3. Wallace M, Bazzano L, Chen W, Harville E. Maternal childhood cardiometabolic risk factors and pregnancy complications. Ann Epidemiol 2017; 27:429-34.

4. Singh N, Madhu M, Vanamail P, Malik N, Kumar S. Efficacy of metformin in improving glycaemic control and perinatal outcome in gestational diabetes mellitus: A non-randomized study. Indian J Med Res 2017; 145:623-8.

5. Kitwitee P, Limwattananon S, Limwattananon C, Waleekachonlert O, Ratanachotpanich T, Phimphilai M et al. Metformin for the treatment of gestational diabetes: An updated meta-analysis. Diabetes Res Clin Pract 2015; 109:521-32.

6. Benhalima K, Devlieger R, Van Assche A. Screening and management of gestational diabetes. Best Pract Res Clin Obstet Gynaecol 2015; 29:339-49.

7. Zhao LP, Sheng XY, Zhou S, Yang T, Ma LY, Zhou Y et al. Metformin versus insulin for gestational diabetes mellitus: a meta-analysis. Br J Clin Pharmacol 2015; 80:1224-34.

8. Zhu B, Zhang L, Fan YY, Wang L, Li XG, Liu T, Cao YS, Zhao ZG. Metformin versus insulin in gestational diabetes mellitus: a meta-analysis of randomized clinical trials. Ir J Med Sci 2016; 185:371-81.

9. Masood SN, Masood Y, Naim U, Razzak SA. Antenatal management of pregnancy complicated by diabetes. J Pak Med Assoc 2016; 66:S69-73.

10. Mao X, Chen X, Chen C, Zhang H, Law KP. Metabolomics in gestational diabetes. Clin Chim Acta 2017; 475:116-27.

11. Setji TL, Brown AJ, Feinglos MN. Gestational diabetes mellitus. Clin diabet 2005; 23:17-24.

12. Lautatzis ME, Goulis DG, Vrontakis M. Efficacy and safety of metformin during pregnancy in women with gestational diabetes mellitus or polycystic ovary syndrome: a systematic review. Metabolism 2013; 62:1522-34.

13. Tertti K, Ekblad U, Koskinen P, Vahlberg T, Ronnemaa T. Metformin vs. insulin in gestational diabetes. A randomized study characterizing metformin patients needing additional insulin. Diabetes Obes Metab 2013; 15:246-51.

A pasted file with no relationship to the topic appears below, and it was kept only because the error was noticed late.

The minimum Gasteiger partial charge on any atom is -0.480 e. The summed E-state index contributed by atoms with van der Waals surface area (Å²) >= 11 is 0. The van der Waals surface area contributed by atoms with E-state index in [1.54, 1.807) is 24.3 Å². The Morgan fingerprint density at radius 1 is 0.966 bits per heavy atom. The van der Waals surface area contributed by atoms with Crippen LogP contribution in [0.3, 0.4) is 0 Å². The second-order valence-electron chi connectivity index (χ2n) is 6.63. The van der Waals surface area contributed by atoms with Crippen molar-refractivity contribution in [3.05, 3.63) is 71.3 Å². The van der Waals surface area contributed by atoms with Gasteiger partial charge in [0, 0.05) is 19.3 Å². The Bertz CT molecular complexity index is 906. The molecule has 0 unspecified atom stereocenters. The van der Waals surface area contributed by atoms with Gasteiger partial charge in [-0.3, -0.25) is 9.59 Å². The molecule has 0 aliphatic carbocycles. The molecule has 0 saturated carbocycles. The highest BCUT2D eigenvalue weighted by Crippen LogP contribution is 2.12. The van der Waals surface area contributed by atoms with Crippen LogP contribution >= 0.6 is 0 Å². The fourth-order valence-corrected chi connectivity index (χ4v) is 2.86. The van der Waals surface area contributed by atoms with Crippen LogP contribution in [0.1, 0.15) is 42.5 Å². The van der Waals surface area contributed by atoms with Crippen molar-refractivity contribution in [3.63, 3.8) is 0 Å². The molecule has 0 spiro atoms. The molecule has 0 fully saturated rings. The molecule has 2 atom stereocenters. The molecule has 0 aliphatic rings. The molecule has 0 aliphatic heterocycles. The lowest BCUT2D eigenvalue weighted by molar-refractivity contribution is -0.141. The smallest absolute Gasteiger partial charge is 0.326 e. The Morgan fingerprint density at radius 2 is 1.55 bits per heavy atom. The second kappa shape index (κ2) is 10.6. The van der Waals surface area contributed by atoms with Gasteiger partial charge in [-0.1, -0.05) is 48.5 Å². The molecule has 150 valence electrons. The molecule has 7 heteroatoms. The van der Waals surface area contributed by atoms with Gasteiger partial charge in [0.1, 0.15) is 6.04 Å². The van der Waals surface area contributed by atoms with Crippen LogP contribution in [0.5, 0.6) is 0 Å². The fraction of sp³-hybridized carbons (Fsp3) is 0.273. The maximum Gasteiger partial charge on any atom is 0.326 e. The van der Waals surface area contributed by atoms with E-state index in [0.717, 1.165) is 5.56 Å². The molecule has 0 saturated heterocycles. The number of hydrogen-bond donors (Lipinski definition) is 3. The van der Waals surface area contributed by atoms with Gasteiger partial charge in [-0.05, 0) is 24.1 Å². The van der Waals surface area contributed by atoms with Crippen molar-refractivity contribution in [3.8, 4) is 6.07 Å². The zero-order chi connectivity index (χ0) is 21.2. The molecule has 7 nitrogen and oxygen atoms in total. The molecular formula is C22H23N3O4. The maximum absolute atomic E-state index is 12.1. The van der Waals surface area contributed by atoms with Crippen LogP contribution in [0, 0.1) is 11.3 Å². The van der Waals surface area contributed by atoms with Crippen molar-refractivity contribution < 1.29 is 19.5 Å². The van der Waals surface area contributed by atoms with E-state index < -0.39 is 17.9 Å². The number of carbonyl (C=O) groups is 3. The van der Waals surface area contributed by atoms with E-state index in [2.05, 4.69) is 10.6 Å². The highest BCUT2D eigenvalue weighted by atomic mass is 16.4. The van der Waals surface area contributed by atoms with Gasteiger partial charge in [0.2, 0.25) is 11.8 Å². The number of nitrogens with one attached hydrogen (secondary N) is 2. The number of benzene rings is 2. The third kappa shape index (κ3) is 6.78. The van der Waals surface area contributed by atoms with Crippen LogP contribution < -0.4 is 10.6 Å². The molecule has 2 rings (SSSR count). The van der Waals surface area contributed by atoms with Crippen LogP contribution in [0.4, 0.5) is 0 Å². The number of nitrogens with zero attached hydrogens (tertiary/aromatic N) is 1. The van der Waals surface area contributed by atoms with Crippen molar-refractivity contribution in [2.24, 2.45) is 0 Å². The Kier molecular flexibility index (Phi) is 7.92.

14. Ijas H, Vaarasmaki M, Morin-Papunen L, Keravuo R, Ebeling T, Saarela T et al. Metformin should be considered in the treatment of gestational diabetes: a prospective randomised study. Br J Obstet Gynecol 2011; 118:880-5.

15. Gui J, Liu Q, Feng L. Metformin vs insulin in the management of gestational diabetes: a meta-analysis. PloS one 2013; 8:e64585.

16. Niromanesh S, Alavi A, Sharbaf FR, Amjadi N, Moosavi S, Akbari S. Metformin compared with insulin in the management of gestational diabetes mellitus: a randomized clinical trial. Diabetes Res Clin Pract 2012; 98:422-9.

17. Spaulonci CP, Bernardes LS, Trindade TC, Zugaib M, Francisco RP. Randomized trial of metformin vs insulin in the management of gestational diabetes. Am J Obstet Gynecol 2013; 209:34, e1-e7.

18. Li G, Zhao S, Cui S, Li L, Xu Y, Li Y. Effect comparison of metformin with insulin treatment for gestational diabetes: a meta-analysis based on RCTs. Arch Gynecol Obstet 2015; 292:111-20.

19. Saleh HS, Abdelsalam WA, Mowafy HE, Abd ElHameid AA. Could Metformin Manage Gestational Diabetes Mellitus instead of Insulin?. Int J Reprod Med 2016; 2016:3480629.

20. Liang HL, Ma SJ, Xiao YN, Tan HZ. Comparative efficacy and safety of oral antidiabetic drugs and insulin in treating gestational diabetes mellitus: An updated PRISMA-compliant network meta-analysis. Medicine (Baltimore) 2017; 96:e7939.
COPYRIGHT 2018 Asianet-Pakistan
No portion of this article can be reproduced without the express written permission from the copyright holder.
Copyright 2018 Gale, Cengage Learning. All rights reserved.

Article Details
Printer friendly Cite/link Email Feedback
Author:Siddique, Nasir; Shakil, Muhammad; Anwar, Seemab; Mehmood, Nimra; Ullah, Muhammad Ikram
Publication:Journal of Postgraduate Medical Institute
Article Type:Report
Date:Sep 30, 2018
Words:2011
Previous Article:EFFECT OF SOCIAL ACCEPTANCE ON QUALITY OF LIFE AMONG ORTHOPEDICALLY DISABLED STUDENTS FROM INCLUSIVE AND SPECIAL INSTITUTES.
Next Article:EFFECT OF SOCIAL SUPPORT ON BURNOUT IN MEDICAL STUDENTS.
Topics:

Terms of use | Privacy policy | Copyright © 2021 Farlex, Inc. | Feedback | For webmasters |